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HomeNewsThe toppling of Theresa: It’s not over yet

The toppling of Theresa: It’s not over yet


THE most protracted ousting of a Prime Minister in British history is to be followed by the most drawn-out resignation.

Despite Mrs May’s many broken promises – too many to count – we can only hope that this (postponed) promise will prove to be one which she has no option but to keep: that she will indeed have vacated Number Ten Downing Street by the end of July.

It is unusual to say the least. Resigning Prime Ministers normally quit immediately, leaving by Downing Street’s front door with a sad wave to the crowd, to be whisked away in the official car for their last audience with the Queen, never to return, as their furniture and belongings are loaded into vans at the back. Less than a couple of hours later, the cameras will be trained on the new Prime Minister standing on the Number Ten steps waving proudly to supporters until turning to enter the house and his or her new high office.

Only Mrs May unprecedentedly – at least in recent history – has been allowed to dictate the terms of her departure. It does not bode well.

Nor did her speech with its several allusions to the need for compromise; her repeated imputation that the problem still lies with her party and Parliament (not with her) for not falling in line with her phoney BRINO paradigm, the bottom common denominator of which necessarily had to go ever lower. There was no humility at all. Certainly no apology for the abject mess she has dropped the country into. And like her speech on Wednesday, it was revelatory. In that speech her ‘I offered to give up the job I love earlier than I would like’ revealed an almost pathological sense of entitlement and rectitude. Yesterday’s final tears and unrepressed emotion at the end of what one of my colleagues has described as a ‘so-called’ resignation speech were purely of sulphurous, frustrated rage at being forced out, not of regret, remorse or contrition. Her sweetie bag was being taken away and it wasn’t fair!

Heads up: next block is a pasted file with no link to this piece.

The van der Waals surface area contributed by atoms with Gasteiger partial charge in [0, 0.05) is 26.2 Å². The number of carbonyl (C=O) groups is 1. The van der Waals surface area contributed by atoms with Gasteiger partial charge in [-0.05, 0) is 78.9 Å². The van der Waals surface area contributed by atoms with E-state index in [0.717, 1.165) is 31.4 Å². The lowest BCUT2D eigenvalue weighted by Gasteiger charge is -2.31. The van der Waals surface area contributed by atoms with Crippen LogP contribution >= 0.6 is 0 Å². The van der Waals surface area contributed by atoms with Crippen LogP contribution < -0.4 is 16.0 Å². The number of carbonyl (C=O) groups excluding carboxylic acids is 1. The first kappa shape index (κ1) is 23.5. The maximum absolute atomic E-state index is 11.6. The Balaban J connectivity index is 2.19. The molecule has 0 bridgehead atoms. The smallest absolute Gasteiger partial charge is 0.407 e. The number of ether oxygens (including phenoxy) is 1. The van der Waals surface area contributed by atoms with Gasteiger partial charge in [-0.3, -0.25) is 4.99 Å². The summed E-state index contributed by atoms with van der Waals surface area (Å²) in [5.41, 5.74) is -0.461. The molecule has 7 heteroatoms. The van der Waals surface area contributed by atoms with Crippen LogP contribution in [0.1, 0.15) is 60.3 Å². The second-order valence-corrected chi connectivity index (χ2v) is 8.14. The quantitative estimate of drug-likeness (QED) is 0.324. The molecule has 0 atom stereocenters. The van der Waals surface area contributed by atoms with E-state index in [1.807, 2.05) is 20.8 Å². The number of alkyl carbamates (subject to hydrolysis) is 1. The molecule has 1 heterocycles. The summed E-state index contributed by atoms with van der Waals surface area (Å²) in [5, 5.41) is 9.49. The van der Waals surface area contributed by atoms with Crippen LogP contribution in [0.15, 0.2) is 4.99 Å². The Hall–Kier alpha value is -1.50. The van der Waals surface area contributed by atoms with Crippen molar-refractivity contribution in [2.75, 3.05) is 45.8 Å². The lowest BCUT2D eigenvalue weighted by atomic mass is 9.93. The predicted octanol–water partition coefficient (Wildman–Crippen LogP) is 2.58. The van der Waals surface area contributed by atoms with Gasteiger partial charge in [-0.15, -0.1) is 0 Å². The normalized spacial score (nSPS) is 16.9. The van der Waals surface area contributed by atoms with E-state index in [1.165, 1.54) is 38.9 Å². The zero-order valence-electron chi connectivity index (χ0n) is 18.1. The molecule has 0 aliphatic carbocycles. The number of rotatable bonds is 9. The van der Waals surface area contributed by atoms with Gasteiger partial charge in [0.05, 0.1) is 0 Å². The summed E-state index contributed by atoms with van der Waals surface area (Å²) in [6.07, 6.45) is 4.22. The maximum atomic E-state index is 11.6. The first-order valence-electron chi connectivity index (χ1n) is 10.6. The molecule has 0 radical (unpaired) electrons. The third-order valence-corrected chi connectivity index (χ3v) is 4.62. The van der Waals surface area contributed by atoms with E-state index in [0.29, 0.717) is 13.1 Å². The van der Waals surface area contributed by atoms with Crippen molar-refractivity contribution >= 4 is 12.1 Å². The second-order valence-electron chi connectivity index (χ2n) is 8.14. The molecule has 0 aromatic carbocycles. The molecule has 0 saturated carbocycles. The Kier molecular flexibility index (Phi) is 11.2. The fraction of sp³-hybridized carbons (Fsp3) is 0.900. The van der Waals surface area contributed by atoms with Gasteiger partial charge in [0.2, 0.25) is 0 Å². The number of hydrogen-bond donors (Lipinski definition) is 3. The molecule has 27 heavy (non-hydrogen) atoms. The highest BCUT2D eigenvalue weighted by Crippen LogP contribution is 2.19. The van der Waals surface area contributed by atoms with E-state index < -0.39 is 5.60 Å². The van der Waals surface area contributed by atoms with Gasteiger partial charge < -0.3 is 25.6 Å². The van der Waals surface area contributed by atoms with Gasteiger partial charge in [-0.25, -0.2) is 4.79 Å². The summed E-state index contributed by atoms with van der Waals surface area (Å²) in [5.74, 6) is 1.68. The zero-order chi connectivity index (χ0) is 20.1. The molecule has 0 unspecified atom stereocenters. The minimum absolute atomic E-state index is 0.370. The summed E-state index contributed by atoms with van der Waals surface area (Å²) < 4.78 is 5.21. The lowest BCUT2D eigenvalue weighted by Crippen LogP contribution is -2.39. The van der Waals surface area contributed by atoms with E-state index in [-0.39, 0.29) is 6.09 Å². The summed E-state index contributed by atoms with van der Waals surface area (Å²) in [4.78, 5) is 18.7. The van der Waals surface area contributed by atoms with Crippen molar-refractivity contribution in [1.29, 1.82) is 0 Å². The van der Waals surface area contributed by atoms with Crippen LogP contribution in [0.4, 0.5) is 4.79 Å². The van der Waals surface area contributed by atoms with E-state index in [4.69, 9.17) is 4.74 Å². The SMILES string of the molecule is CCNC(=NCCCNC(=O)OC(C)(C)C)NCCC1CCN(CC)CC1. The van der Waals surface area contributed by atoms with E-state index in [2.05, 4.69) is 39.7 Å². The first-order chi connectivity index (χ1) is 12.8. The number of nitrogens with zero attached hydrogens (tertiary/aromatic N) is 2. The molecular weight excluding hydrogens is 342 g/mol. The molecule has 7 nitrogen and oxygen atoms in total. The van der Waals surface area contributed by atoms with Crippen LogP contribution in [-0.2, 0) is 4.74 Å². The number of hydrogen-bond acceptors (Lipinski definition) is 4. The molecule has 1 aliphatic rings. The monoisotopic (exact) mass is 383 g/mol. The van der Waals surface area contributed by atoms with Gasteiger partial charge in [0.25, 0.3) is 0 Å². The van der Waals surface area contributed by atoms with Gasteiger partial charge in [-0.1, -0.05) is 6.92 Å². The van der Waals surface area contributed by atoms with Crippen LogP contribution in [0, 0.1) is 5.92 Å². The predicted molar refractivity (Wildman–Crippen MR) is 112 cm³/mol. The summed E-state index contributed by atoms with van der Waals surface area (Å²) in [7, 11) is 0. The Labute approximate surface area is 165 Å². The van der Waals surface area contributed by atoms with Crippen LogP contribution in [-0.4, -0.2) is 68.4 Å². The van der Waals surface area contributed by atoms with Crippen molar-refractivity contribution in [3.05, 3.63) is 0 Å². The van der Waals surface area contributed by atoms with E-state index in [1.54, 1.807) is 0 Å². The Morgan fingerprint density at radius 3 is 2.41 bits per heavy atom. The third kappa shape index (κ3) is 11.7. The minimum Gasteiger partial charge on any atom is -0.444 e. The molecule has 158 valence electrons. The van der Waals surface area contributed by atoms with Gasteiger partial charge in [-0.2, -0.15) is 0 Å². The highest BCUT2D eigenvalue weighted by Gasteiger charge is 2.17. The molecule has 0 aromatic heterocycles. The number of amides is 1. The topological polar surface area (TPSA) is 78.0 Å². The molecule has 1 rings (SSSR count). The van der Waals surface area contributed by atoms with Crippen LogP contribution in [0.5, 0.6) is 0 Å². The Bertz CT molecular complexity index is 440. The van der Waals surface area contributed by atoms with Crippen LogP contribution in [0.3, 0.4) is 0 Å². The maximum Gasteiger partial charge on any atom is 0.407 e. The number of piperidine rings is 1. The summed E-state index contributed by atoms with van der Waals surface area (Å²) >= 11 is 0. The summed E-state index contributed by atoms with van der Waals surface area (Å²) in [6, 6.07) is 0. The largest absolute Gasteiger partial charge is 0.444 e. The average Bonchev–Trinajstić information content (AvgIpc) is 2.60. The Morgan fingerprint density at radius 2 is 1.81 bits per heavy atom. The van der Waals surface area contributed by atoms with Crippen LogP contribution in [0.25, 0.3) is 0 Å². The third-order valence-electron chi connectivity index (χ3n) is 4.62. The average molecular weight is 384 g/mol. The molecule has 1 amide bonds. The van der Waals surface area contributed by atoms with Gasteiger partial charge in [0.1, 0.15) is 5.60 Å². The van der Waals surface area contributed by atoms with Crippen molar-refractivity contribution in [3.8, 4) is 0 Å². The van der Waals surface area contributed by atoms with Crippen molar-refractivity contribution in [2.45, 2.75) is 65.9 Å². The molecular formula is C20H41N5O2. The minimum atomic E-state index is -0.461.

Someone with this type of psychological illness – and that is what I believe it is – who gives every appearance of behaving normally yet habitually inverts and distorts logic is extraordinarily difficult to deal with. Family and friends often settle for a form of what they delude themselves in turn to be ‘management’. The reality is they are walking on eggshells or allowing themselves to be bullied.

Given the pusillanimity of May’s Cabinet, whether deriving from their respective self-interests or simply not knowing how to force the truth on a deluded woman; given a pathological obduracy that her senior civil servants have irresponsibly supported; and given the ever split opinion in his party, Sir Graham Brady achieved an almost impossible conjuring trick to pull this reluctant resignation rabbit out of the hat at all. We have been hard on him and the 1922 Committee on these pages over the last few days and it has been unfair.

He is an honourable man. Truly (not sarcastically) so. And he’s acted in the most honourable of British tradition of fairness. Let’s celebrate that.

He had to know that he was fairly representing back bench, as opposed to government payroll, opinion. He could move only when he knew he had not just the requisite number of letters in his pocket to change the rules, but when he judged there was sufficient support for a successful vote of no confidence had she decided to brazen it out. In numbers terms, he had to know that there were some 180 MPs who wanted her out. He had to wait till he was certain.